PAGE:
Background: Cognitive behavioral therapy (CBT) is the treatment of choice for pediatric obsessive-compulsive disorder (OCD), but not all patients profit sufficiently. Long waitlists and wide variations in improvement rates ask for new interventions. We examined the effectiveness of a Cognitive Bias Modification–Interpretation (CBM-I) training that was offered during the waiting period for CBT. We tested 1) whether the CBM-I training is an effective intervention during a waitlist period for CBT, and 2) whether augmenting CBT with CBM-I improves treatment effect. Methods: Participants (74 children with OCD, 8–18 years) were randomly assigned to either a CBM-I training or a waitlist, both followed by CBT. Results: indicated that compared to the waitlist, the CBM-I training was effective in reducing OCD severity, with a medium effect size. Patients in the CBM-I training condition started subsequent CBT with less severe OCD, and this advantage was maintained during CBT. However, the CBM-I training did not result in a faster decline of symptoms during subsequent CBT. Conclusion: These findings indicate that CBM-I training could be an easy to implement, helpful intervention during a waitlist period. However, replications in larger samples and comparisons to active control conditions are needed.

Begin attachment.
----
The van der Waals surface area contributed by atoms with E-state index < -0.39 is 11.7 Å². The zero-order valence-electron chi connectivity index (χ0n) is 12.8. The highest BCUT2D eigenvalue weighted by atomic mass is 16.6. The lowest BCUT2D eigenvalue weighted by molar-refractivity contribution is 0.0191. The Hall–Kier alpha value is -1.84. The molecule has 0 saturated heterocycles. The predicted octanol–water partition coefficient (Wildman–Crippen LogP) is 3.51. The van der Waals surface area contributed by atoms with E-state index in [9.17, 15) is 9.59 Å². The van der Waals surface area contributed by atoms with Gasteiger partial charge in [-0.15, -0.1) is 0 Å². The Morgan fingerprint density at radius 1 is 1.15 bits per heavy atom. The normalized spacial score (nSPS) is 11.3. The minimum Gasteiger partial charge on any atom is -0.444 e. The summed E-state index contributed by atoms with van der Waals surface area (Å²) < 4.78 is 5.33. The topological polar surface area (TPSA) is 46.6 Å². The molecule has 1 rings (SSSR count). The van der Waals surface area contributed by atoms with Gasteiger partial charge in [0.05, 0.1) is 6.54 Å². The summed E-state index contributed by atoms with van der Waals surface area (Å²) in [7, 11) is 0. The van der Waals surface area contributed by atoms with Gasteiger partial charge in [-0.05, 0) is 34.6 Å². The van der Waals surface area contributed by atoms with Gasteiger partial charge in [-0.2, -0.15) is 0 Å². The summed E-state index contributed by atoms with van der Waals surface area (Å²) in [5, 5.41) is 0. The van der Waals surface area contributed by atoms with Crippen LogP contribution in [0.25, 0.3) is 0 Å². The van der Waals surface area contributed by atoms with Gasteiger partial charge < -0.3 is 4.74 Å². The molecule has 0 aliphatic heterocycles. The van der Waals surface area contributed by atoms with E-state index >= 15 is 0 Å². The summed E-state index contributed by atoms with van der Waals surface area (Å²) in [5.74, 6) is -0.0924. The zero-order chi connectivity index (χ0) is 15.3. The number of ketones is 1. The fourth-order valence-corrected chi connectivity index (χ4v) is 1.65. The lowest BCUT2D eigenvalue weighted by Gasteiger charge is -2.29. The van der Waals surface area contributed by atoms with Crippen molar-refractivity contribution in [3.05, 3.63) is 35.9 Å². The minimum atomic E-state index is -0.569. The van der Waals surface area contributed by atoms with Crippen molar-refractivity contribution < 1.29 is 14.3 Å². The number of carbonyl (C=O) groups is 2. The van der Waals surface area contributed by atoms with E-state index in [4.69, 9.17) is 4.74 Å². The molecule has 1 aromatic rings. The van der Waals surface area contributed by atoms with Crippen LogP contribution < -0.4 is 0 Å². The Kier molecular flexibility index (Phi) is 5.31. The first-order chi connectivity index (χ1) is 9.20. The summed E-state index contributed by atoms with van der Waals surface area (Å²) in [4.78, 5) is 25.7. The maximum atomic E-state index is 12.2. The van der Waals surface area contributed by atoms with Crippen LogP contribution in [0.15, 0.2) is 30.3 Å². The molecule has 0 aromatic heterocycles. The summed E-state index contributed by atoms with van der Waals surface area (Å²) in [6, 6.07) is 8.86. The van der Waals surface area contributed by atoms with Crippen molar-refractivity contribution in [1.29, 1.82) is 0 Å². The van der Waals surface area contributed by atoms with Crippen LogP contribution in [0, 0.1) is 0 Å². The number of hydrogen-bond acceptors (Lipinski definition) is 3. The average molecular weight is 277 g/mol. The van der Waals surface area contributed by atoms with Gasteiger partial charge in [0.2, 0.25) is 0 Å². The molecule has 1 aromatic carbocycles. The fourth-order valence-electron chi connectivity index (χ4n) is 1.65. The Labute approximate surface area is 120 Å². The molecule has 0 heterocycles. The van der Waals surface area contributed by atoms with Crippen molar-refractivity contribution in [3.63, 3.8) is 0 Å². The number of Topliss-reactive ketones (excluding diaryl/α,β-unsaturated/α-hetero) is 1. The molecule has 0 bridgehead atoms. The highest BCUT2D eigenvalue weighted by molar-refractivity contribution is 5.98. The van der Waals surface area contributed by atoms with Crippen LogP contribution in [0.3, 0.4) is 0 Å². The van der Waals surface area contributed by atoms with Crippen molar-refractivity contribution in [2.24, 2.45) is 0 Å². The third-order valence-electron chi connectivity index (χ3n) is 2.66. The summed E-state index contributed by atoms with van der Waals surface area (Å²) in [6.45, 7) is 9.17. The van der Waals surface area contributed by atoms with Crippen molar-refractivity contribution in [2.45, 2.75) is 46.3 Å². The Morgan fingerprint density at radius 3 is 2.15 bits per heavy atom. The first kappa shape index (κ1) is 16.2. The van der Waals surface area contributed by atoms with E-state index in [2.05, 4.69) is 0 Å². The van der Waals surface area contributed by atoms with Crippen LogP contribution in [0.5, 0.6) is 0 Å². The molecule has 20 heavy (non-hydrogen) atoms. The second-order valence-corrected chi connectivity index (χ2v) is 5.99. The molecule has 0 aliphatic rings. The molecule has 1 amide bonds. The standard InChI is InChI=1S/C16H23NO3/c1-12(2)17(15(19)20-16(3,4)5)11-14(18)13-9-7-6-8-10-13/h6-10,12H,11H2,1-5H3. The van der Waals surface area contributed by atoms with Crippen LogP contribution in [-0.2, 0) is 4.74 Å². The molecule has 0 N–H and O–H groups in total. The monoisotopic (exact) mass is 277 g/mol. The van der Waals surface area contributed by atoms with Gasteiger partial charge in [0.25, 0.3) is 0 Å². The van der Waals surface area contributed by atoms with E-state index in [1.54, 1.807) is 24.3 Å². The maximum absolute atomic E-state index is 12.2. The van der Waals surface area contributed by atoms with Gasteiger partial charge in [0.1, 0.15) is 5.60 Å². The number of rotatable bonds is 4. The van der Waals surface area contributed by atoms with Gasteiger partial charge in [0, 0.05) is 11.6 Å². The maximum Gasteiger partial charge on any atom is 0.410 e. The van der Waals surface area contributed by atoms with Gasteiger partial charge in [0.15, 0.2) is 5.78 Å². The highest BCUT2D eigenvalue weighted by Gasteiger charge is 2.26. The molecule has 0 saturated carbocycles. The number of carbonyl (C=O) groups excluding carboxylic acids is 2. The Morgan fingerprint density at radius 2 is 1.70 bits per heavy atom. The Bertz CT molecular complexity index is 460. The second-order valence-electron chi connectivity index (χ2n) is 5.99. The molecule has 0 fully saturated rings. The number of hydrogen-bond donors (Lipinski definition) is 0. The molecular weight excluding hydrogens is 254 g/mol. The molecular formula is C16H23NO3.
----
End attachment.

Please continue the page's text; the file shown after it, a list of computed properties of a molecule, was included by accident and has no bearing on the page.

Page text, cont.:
|Journal||Journal of Obsessive-Compulsive and Related Disorders|
|Publication status||Published - 1 Apr 2021|
- Cognitive behavioral therapy
- Cognitive bias modification
- Interpretation training
- Obsessive-compulsive disorder